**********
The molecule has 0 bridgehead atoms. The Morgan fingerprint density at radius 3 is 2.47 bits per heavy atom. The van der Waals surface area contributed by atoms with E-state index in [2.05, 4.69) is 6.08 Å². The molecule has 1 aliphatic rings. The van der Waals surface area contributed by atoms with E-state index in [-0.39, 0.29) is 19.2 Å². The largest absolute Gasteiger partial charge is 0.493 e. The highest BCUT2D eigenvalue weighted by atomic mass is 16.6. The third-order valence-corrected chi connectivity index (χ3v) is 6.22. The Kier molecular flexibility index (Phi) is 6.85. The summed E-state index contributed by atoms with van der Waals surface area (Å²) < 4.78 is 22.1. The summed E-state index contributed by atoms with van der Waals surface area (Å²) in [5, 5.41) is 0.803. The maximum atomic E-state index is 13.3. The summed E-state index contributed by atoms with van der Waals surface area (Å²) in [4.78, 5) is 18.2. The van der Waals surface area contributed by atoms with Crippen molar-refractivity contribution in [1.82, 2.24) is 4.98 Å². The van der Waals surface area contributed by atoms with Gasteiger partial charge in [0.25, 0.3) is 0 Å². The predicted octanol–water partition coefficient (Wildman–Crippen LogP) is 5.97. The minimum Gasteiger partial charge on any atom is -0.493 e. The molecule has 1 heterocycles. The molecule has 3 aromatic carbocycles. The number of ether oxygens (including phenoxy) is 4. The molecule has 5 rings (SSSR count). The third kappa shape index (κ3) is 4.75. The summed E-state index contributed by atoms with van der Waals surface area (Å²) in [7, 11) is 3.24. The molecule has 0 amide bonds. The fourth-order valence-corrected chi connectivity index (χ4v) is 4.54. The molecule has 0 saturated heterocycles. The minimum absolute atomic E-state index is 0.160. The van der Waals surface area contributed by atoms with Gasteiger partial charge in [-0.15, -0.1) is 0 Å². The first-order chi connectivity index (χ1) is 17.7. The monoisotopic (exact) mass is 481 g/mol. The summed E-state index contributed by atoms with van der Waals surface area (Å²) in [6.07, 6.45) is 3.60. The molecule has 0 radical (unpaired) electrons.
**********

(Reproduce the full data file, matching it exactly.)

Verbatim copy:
The molecule has 0 bridgehead atoms. The Morgan fingerprint density at radius 3 is 2.47 bits per heavy atom. The van der Waals surface area contributed by atoms with E-state index in [2.05, 4.69) is 6.08 Å². The molecule has 1 aliphatic rings. The van der Waals surface area contributed by atoms with E-state index in [-0.39, 0.29) is 19.2 Å². The largest absolute Gasteiger partial charge is 0.493 e. The highest BCUT2D eigenvalue weighted by atomic mass is 16.6. The third-order valence-corrected chi connectivity index (χ3v) is 6.22. The Kier molecular flexibility index (Phi) is 6.85. The summed E-state index contributed by atoms with van der Waals surface area (Å²) < 4.78 is 22.1. The summed E-state index contributed by atoms with van der Waals surface area (Å²) in [5, 5.41) is 0.803. The maximum atomic E-state index is 13.3. The summed E-state index contributed by atoms with van der Waals surface area (Å²) in [4.78, 5) is 18.2. The van der Waals surface area contributed by atoms with Crippen molar-refractivity contribution in [1.82, 2.24) is 4.98 Å². The van der Waals surface area contributed by atoms with Gasteiger partial charge in [0.25, 0.3) is 0 Å². The predicted octanol–water partition coefficient (Wildman–Crippen LogP) is 5.97. The minimum Gasteiger partial charge on any atom is -0.493 e. The molecule has 1 heterocycles. The molecule has 3 aromatic carbocycles. The number of ether oxygens (including phenoxy) is 4. The molecule has 5 rings (SSSR count). The third kappa shape index (κ3) is 4.75. The summed E-state index contributed by atoms with van der Waals surface area (Å²) in [7, 11) is 3.24. The molecule has 0 amide bonds. The fourth-order valence-corrected chi connectivity index (χ4v) is 4.54. The molecule has 0 saturated heterocycles. The minimum absolute atomic E-state index is 0.160. The van der Waals surface area contributed by atoms with Gasteiger partial charge in [-0.15, -0.1) is 0 Å². The first-order chi connectivity index (χ1) is 17.7. The monoisotopic (exact) mass is 481 g/mol. The summed E-state index contributed by atoms with van der Waals surface area (Å²) in [6.07, 6.45) is 3.60. The molecule has 0 radical (unpaired) electrons.